Composer and filmmaker create musical portrait of Brighton for arts festival
Among the highlights of this year’s Brighton Festival announced today (17 Feb 2016) is a specially commissioned film about the city made by two University of Sussex academics.
The commission is part of the Festival’s 50th anniversary celebrations, and receives its world premiere on Wednesday 11 May at the Dome in Brighton.
The 45-minute silent film includes some familiar Brighton activities - such as the skate park at The Level, the annual Pride and Burning the Clocks processions, and Brighton Swimming Club taking their daily plunge - but through vivid juxtaposition of music and image makes us see them anew.
As well as the pleasures and rhythms of work and play, the film also highlights the growing problem of homelessness facing the city.
Performing Professor Hughes’ score will be the Orchestra of Sound and Light, featuring professional classical musicians together with music students from regional schools and colleges and rock musicians from the Brighton Institute of Modern Music.
The project was inspired by Walther Ruttmann’s 1927 silent film, Berlin: Symphony of a Great City, with a score later written by Edmund Meisel, although the process of producing the Brighton version was quite different.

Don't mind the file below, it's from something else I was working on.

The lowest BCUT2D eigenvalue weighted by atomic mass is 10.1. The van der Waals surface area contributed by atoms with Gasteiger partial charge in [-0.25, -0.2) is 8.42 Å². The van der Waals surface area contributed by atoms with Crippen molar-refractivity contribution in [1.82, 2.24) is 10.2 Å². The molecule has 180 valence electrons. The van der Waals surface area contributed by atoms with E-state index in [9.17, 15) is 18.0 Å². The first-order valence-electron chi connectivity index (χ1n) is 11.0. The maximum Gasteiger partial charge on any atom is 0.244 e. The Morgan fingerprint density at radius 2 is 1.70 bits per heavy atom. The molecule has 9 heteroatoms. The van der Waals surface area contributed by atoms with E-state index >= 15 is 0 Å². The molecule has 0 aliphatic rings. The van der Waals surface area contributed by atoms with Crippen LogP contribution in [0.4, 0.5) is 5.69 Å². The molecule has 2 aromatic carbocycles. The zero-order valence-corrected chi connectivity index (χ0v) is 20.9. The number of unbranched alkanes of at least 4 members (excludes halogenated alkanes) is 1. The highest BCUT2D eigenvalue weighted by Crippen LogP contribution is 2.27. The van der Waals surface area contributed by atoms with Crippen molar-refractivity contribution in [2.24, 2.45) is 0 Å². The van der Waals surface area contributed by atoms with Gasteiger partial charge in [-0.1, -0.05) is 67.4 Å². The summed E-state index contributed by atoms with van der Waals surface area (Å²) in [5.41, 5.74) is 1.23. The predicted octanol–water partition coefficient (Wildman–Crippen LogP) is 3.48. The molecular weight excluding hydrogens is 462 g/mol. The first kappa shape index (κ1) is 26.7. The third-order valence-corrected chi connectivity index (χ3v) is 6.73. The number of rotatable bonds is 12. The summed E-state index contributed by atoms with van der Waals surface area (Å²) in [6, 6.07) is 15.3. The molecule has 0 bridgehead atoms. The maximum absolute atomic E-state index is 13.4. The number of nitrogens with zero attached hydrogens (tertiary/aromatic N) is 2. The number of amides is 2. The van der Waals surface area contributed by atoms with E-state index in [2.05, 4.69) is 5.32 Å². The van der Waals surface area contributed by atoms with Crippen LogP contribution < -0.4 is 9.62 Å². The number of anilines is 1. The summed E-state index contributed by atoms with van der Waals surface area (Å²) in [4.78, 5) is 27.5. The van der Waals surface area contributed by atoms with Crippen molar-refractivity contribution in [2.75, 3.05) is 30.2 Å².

Professor Hughes says: “Rather than writing a score after the film was made, Lizzie and I worked collaboratively during the making of it – going back and forth with images and music sections, working out the rhythmic possibilities until we had built up a picture of a day in Brighton. It was a fascinating process.”
As well as new footage, shot between November 2015 and January 2016, the film features scenes of Brighton from the last century, which Thynne and Associate Producer Catalina Balan sourced from Screen Archive South East at the University of Brighton. The film also includes video contributed by staff and students of the School of Media, Film and Music.
“I wanted to link the present to the past,” says Thynne, “but I wanted to do it quite subtly. So the archive footage is seen mainly though another screen or a lens. For instance, We look through a seafront telescope to see the swimming pool at Black Rock, no longer there.”
She adds: “Making the film has made me realised how much I love Brighton. One of the most exciting moments was filming the Brighton Swimming Club at dawn in December. They are such a comradely bunch. Swimming in the wintry sea must do something for your soul.”
For Professor Hughes, whose compositions have featured in previous Brighton Festivals, the archive footage helps to give the film and his score an extraordinarily rich texture. “I am particularly struck by how contemporary the past can feel in this context. There are scenes of people returning from the Spanish Civil War, and marches celebrating the 21st anniversary of the Soviet Union. You realise how little people knew what was about to come on the cusp of the Second World War.”
Following its premiere, the film will be made available on DVD and shown at international film festivals. Further performances of the work will take place on the University of Sussex campus at Attenborough Centre for the Creative Arts (ACCA).